In an eagerly-awaited decision, the United States Supreme Court struck down today the “physical presence” standard in Quill Corp. v. North Dakota, 504 U.S. 298 (1992). Quill had long hamstrung states’ efforts to collect sales and use taxes on purchases by in-state residents of products sold by internet-only retailers. With Quill now history, states are free to impose sales and use tax collection responsibilities on out-of-state retailers who sell predominantly through the internet.

The decision is a major victory for state and local governments, who have argued for years that the growth of the internet marketplace since Quill was decided has cost them billions of dollars in unpaid sales and uses taxes.

Our colleagues in the State and Local Tax practice group discuss the Court’s decision at length in their blog, Adding Value (which you should subscribe to!). You can read their analysis here.

 

On May 23, the Pennsylvania House of Representatives approved Senate Bill 234, which creates the Property Assessed Clean Energy (PACE) Program. SB 234, which was approved by the Senate in January of this year, would help owners of agricultural, commercial and industrial properties obtain low-cost, long-term financing for energy efficiency, water conservation and renewable energy projects. The program would not include multifamily housing or other residential property. Continue Reading Pennsylvania Legislature Approves New Municipal Alternative Energy Program

It appears that a number of labor unions are planning for the potential negative impact of a big decision regarding fair share fees.  We have heard from several public sector clients who have been contacted directly, or who have had employees contacted, by labor unions about the potential impact of Janus v. AFSCME Council 31, which is currently pending before the United States Supreme Court.  The case, which could ultimately declare fair share fees unlawful, is expected to be released before the end of June of 2018. Continue Reading Some Unions Planning for Impact of Big Decision on Fair Share Fees

On Monday, May 14, the United States Supreme Court announced its eagerly awaited decision in Murphy v. National Collegiate Athletic Association and, as many expected, struck down the Professional and Amateur Sports Protection Act (“PASPA”), a federal law that prohibits states from authorizing and regulating sports wagering. Continue Reading Supreme Court Opens Door to Sports Betting in all Fifty States

On December 12, 2017, the Board of Governors of the Federal Reserve System (FRB) issued Notice 2017-26761 (82 FR 58397, Docket Number OP-1573) expressing its intent to begin publication during the second quarter of 2018 of three overnight repurchase transaction reference rates.  The FRB began publication of these rates through the Federal Reserve Bank of New York on April 3, 2018. Continue Reading Federal Reserve Board Now Publishing SOFR And Other Alternative Repo Rates

McNees attorney Claudia Shank recently authored a series of blog posts on the McNees Land Use Blog on the Supreme Court’s revival of the Environmental Rights Amendment to the Pennsylvania Constitution. The Environmental Rights Amendment provides in pertinent part:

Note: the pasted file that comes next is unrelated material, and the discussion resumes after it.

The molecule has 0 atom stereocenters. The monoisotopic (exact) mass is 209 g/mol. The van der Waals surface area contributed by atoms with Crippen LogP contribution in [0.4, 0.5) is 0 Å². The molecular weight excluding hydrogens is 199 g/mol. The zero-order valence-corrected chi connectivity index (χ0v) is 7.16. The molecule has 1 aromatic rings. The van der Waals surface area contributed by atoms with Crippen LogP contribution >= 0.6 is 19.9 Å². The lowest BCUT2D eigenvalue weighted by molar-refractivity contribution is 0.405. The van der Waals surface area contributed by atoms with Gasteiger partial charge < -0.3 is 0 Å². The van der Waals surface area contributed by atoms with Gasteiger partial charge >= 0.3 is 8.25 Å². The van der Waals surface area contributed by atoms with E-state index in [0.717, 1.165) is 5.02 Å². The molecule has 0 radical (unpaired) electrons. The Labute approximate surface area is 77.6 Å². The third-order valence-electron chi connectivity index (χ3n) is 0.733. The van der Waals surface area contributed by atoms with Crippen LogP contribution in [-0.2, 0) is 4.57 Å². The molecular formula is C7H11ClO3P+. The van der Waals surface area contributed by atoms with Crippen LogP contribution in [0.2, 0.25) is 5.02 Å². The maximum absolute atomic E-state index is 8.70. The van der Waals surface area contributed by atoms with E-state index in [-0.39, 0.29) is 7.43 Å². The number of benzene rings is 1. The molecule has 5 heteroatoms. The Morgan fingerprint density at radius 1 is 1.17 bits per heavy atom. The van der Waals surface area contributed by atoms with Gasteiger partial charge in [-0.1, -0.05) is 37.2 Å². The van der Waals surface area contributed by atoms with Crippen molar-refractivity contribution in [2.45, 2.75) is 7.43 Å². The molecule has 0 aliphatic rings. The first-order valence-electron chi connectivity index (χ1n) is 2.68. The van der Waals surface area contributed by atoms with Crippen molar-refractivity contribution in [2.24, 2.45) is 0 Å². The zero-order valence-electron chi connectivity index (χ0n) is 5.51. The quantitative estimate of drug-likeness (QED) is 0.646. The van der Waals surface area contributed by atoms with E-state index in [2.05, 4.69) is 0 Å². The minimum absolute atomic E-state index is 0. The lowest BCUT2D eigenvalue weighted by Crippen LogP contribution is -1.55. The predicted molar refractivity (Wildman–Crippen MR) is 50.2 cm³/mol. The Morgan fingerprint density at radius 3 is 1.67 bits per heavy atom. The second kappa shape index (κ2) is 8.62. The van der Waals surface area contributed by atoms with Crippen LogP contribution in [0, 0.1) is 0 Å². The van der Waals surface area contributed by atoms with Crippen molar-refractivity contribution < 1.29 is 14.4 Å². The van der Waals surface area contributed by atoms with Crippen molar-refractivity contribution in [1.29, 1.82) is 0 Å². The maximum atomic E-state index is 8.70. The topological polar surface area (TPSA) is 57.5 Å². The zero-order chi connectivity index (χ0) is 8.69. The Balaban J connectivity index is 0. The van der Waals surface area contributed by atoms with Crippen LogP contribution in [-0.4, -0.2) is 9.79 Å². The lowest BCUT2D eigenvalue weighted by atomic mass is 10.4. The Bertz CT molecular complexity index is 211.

Pennsylvania’s public natural resources are the common property of all the people including generations yet to come.  As trustee of these resources, the Commonwealth shall conserve and maintain them for the benefit of the people.

The Court’s revival of the Environmental Rights Amendment has repercussions for municipalities, as the Commonwealth’s trustee obligations “are not vested exclusively in any single branch of Pennsylvania’s government”; rather, “all agencies and entities of the Commonwealth government, both statewide and local, have a fiduciary duty to act toward the corpus with prudence, loyalty, and impartiality.”

Head on over to the McNees Land Use Blog for Claudia’s complete analysis.

On May 11, 2016, the Department of Treasury, Financial Crimes Enforcement Network (FinCEN) published its final rule (81 FR 29298) on required “know your customer” due diligence procedures (Rule).  The Rule established a compliance deadline of May 11, 2018 for all “covered financial institutions.” Continue Reading Fincen Customer Due Diligence Rule Compliance Deadline Approaches

When Congress passed the Tax Cuts and Jobs Act (TCJA) late last year, a much-heralded provision of TCJA was the reduction in the federal corporate income tax rate, from 35% to 21%. However, that reduction has had unforeseen consequences for the municipal bond industry. The reduction in the tax rate is expected to result in efforts by banks to increase the interest rates charged by banks for current outstanding loans to municipalities and 501(c)(3) tax-exempt organizations. Whether a bank may increase the interest rate on a loan will depend on the language of the loan documents. Even if the loan documents permit the bank to unilaterally increase the interest rate, some banks may be hesitant to do so, as the request is may be received poorly, potentially jeopardizing the bank’s ongoing relationship with the borrower. Continue Reading Continuing Disclosure in the Municipal Bond Market: Importance of Compliance

On April 11, 2018, the Internal Revenue Service published Revenue Procedure 2018-26, a copy of which can be accessed here, which provides new guidance to issuers on the availability of remedial actions to preserve the tax-advantaged status of their bonds in the face of a violation of the tax rules. Rev. Proc. 2018-26 applies to tax-advantaged bonds generally, i.e. traditional tax-exempt bonds under section 103 of the Code, as well as federally taxable bonds that carry with them tax credit or direct pay subsidy benefits. Continue Reading IRS Issues Guidance on Remedial Actions for Tax-Advantaged Bonds